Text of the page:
Fiber cement cost: 3 smart reasons to hire a contractor

Fiber cement cost: 3 smart reasons to hire a contractor

Despite what you've heard, all do-it-yourself siding projects are not created equally. If you've chosen fiber cement, cost isn't figured in only dollars. Brian Krause, owner of Woodstar Remodeling in Des Plaines, Ill., shares some insight into why fiber cement siding installation might be better left to a contractor.

1. Health and safety

If you're going to tackle a fiber cement siding project, don't forget the respirator. When cut or drilled, fiber cement siding produces silica dust, which can cause scar tissue in the lungs, debilitating lung disease and cancer, according to a 2008 Oregon OSHA publication.

Silica dust isn't the only safety concern, warns Krause. "The thing that you've got to calculate when you look at the cost is, do you have the ability to work up high?"

Single story ranch houses may only result in a 4-foot fall and a broken leg. But multi-story houses create high and dangerous working conditions, and each 12-foot piece of easy-to-crack siding weighs 2.3 pounds.

"Very few homeowners have the proper scaffolding and the safety equipment to do it," explains Krause, who doesn't consider a 2-by-4 balanced between two ladders to be safe scaffolding.

2. Time is money

Krause's brother, who works for Krause and is an experienced do-it-yourselfer, is currently having a crew install fiber cement siding, instead of doing the project himself. Why?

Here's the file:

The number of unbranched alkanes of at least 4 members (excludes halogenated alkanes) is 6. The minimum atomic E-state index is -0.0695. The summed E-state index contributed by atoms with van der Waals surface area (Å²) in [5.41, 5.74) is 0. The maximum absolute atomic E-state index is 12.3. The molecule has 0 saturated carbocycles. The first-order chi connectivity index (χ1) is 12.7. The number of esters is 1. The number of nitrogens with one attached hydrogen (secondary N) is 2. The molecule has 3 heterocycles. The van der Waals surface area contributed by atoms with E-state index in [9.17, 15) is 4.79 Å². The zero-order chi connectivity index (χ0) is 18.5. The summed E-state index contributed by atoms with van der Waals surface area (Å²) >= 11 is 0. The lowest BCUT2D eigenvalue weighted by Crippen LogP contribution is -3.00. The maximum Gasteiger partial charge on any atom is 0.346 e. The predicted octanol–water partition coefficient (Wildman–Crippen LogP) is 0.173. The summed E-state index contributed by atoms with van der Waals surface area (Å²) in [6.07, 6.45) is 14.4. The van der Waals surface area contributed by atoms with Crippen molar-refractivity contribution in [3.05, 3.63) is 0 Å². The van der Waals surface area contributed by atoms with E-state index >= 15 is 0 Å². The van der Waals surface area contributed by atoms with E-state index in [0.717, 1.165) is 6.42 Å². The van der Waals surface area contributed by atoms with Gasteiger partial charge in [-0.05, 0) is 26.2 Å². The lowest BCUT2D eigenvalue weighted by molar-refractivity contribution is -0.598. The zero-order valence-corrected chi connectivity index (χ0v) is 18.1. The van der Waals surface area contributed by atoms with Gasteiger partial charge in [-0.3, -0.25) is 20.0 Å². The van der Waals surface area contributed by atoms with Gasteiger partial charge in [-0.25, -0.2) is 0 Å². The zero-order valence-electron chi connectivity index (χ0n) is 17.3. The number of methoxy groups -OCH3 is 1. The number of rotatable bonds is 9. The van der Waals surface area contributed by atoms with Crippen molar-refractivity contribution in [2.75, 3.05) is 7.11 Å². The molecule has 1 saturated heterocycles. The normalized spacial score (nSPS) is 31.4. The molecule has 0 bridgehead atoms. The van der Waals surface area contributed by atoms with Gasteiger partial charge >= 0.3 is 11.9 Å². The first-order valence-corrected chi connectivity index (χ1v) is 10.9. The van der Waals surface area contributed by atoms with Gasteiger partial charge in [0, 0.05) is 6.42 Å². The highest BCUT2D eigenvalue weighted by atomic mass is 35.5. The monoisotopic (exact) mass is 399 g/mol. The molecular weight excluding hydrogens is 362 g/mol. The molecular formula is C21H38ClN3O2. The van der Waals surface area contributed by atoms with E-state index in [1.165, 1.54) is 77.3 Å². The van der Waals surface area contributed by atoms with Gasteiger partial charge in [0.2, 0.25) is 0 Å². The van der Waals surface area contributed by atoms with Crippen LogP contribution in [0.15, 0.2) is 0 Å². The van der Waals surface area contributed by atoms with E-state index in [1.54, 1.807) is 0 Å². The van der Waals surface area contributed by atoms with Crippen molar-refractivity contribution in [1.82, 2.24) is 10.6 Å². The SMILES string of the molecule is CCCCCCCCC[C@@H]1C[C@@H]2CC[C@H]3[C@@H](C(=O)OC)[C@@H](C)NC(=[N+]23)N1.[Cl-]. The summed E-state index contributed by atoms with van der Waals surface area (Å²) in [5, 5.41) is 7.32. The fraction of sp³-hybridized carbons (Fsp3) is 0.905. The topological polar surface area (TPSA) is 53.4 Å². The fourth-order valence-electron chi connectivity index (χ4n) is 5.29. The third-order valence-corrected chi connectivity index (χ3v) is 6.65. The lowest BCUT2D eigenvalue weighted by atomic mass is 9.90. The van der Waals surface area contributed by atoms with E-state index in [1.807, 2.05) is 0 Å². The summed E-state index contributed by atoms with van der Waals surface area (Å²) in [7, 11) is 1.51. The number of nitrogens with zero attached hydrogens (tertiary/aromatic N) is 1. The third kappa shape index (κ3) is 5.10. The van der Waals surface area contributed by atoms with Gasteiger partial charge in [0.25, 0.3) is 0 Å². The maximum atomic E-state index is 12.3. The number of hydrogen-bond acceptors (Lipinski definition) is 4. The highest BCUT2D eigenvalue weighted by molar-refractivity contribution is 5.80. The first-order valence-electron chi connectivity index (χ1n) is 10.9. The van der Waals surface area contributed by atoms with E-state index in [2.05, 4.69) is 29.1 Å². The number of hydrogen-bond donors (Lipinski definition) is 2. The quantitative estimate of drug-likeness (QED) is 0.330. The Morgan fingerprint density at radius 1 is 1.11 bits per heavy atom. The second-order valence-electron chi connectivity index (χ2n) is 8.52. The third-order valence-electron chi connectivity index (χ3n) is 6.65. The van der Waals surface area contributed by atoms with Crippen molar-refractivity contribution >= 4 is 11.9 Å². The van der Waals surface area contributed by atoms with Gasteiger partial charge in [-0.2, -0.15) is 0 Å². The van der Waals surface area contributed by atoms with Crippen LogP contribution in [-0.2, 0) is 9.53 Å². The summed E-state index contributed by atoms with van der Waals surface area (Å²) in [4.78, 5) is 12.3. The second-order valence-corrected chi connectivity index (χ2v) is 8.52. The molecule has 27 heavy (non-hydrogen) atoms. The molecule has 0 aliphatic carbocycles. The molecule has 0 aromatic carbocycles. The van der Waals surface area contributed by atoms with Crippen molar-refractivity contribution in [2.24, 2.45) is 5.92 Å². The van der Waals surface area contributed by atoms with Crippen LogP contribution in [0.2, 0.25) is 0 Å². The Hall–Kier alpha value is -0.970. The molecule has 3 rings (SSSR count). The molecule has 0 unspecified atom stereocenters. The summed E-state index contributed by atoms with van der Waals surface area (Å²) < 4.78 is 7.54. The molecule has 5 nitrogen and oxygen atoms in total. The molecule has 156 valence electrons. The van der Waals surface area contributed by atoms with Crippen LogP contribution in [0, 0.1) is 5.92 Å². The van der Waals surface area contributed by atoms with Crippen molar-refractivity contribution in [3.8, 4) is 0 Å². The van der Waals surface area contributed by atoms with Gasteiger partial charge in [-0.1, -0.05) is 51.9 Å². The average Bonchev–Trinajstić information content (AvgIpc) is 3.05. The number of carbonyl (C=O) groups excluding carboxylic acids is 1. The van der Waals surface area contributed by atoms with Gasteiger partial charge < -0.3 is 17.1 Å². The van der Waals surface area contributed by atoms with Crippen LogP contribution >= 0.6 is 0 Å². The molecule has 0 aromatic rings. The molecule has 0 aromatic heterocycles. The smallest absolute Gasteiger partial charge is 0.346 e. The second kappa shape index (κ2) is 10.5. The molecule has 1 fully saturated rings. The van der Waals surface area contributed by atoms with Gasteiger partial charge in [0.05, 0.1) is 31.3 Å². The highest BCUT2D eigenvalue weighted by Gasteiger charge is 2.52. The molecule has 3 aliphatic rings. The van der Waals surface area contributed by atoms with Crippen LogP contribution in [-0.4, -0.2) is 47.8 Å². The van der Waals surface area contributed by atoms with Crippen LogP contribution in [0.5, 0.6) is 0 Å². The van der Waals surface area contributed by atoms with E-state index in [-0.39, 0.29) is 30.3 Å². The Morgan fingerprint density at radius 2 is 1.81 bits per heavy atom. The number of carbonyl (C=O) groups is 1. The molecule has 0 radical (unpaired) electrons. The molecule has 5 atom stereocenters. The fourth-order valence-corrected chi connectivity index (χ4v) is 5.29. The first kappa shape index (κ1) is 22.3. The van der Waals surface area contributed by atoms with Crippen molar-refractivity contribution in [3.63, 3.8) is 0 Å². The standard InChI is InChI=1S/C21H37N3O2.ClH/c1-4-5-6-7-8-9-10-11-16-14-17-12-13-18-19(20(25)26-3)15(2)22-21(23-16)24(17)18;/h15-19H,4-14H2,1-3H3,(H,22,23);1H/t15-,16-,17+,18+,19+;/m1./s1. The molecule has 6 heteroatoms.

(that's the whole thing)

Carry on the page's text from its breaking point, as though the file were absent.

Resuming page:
"It's not a 1-2 man kind of a job," says Krause. Fiber cement siding installation typically takes a six-person crew of professionals two days to finish. "There's a lot of labor involved. Two guys are not getting this done in a week."

If you--and whoever helps you--take time off from work, and your home is torn up for a week or more, you didn't really save any money.

3. Quality of workmanship

The devil is in the finishing details. "When you're doing the trimming around corners and windows, there's a lot of time and cost involved in that," cautions Krause. "That's an area where people tend to make a lot of mistakes. If you're not conscientious of your trim work, you can ruin a job."

Total fiber cement cost = contractors mean dollars well spent

Regarding DIY fiber cement jobs, explains Krause, "There's money to be saved, but it's generally not as much money as most people think."

Krause estimates that half of the project cost could be labor. A typical, 2000 square-foot house might save around $7,000 in labor, but when calculating the time and expertise requirements, as well as health and safety, you might want to leave fiber cement siding installation to experienced professionals.

"I wouldn't say that with fiber cement you'd have any more cost savings compared to any other do-it-yourself project. Doing fiber cement yourself isn't the most bang for your buck. It is physically brutal, excruciating work. You have to be somebody who is ready for that."


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